The frame finds additional use in the treatment of both bones of the forearm by providing a means of counter traction against the padded upper arm rest 24. The forearm rest is of little use in this connection, and, under thesecircumstances, may be entirely detached if desired. After reduction of the fracture, traction and counter traction may be maintained while some form of immobilization could be applied.
The obvious advantages of this device herein shown in the treatment of wrist fractures are as follows:
1. A means of counter traction is provided at all times, which doesnct require the presence of an assistant.
2. Once the fracture has been reduced, provision is made for the maintenance of accurate reduction by the continued support of the forearm.
3. X-rays may be taken at the time of reductionv with assurance that the position of the fragments following application of some means of immobilization will be maintained as of the completion of immobilization.
4; After reduction has been secured, the'presence of one untrained assistant to hold the hand in a predetermined position leaves the surgeon completely free to apply the means of immobilization, knowing: that the reduction will bemaintained throughout this'portion of the procedure.
Having thus disclosed my' invention and described in detail an illustrative embodiment thereof, I claim as new and desire to secure by Letters Patent:
l. A fracture supporting device comprising a bracket having an opening for the reception of the rail of a hospital table, clamping means, an upright spindle rising from the bracket, a horizontally disposed forearm rest carried by the spindle and having a free end projecting into unobstructedspace, an upper arm rest mounted on the spindle independently of the forearm rest and at a level above the latter and having a curvedfacedirected away from the free end of the forearm rest, the-mounting of the upperarm rest including a curved plate and a clamping bolt whereby the upper arm rest maybe adjusted above the center of'itsradius of curvature" to locate'it for resisting tract-ion applied to the-forearm. 7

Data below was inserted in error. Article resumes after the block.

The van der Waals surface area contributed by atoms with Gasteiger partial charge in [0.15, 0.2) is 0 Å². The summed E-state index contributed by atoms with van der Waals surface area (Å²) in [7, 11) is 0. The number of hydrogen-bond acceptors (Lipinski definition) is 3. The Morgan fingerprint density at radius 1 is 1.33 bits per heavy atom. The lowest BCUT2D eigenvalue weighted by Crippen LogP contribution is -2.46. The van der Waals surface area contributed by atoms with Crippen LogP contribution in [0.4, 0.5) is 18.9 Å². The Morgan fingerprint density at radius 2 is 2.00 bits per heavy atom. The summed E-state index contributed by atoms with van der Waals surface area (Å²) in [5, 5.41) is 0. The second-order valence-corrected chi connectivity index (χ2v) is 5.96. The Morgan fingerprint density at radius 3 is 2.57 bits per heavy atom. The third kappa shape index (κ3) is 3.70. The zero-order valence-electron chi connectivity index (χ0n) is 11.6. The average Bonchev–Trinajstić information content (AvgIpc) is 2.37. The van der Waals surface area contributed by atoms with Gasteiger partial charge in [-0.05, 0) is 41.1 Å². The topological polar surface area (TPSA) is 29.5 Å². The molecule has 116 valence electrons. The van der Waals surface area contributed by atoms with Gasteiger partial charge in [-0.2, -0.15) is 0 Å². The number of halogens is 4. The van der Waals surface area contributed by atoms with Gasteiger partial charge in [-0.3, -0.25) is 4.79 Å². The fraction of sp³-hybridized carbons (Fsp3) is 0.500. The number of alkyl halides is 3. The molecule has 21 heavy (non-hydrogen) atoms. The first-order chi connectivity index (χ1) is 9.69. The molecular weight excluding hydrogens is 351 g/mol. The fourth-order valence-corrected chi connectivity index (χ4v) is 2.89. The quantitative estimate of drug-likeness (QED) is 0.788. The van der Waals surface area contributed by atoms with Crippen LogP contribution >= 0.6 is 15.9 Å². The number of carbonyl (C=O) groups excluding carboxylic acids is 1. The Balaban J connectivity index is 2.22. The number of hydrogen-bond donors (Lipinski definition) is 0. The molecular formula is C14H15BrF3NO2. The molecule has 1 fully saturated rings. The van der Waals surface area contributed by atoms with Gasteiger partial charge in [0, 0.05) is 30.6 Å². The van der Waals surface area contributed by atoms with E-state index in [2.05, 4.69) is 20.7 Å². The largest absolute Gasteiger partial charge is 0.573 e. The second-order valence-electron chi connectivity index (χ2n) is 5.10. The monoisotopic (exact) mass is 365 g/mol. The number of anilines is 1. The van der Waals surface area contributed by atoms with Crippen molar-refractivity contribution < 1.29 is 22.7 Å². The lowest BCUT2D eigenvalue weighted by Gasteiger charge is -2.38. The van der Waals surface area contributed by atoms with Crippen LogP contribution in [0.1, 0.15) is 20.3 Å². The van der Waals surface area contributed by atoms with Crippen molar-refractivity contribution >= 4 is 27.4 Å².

' 2. A fracture support comprising a main vbracket adapted to be clamped to an operating table and having a vertical bore, a spindle adjustably mounted therein, a horizontal arm projecting from the spindle, a trough-shaped forearm rest adjustably mounted thereon and having a free end projecting into space, an upper arm rest mounted independently and adjustably on the spindle above the horizontal arm and presenting a substantially vertical concave face directed away from the free end of the forearm rest for resisting traction applied to the forearm.
' E. SHERBURNE LOVELL.
6 REFERENCES CITED The following references are of record in the file of this patent:
UNITED STATES PATENTS Number Number Name Date Schwarting Nov. 25, 1924 Goodhart May 31, 1938 Stearns May 27, 1941 FOREIGN PATENTS Country Date Germany June 30, 1925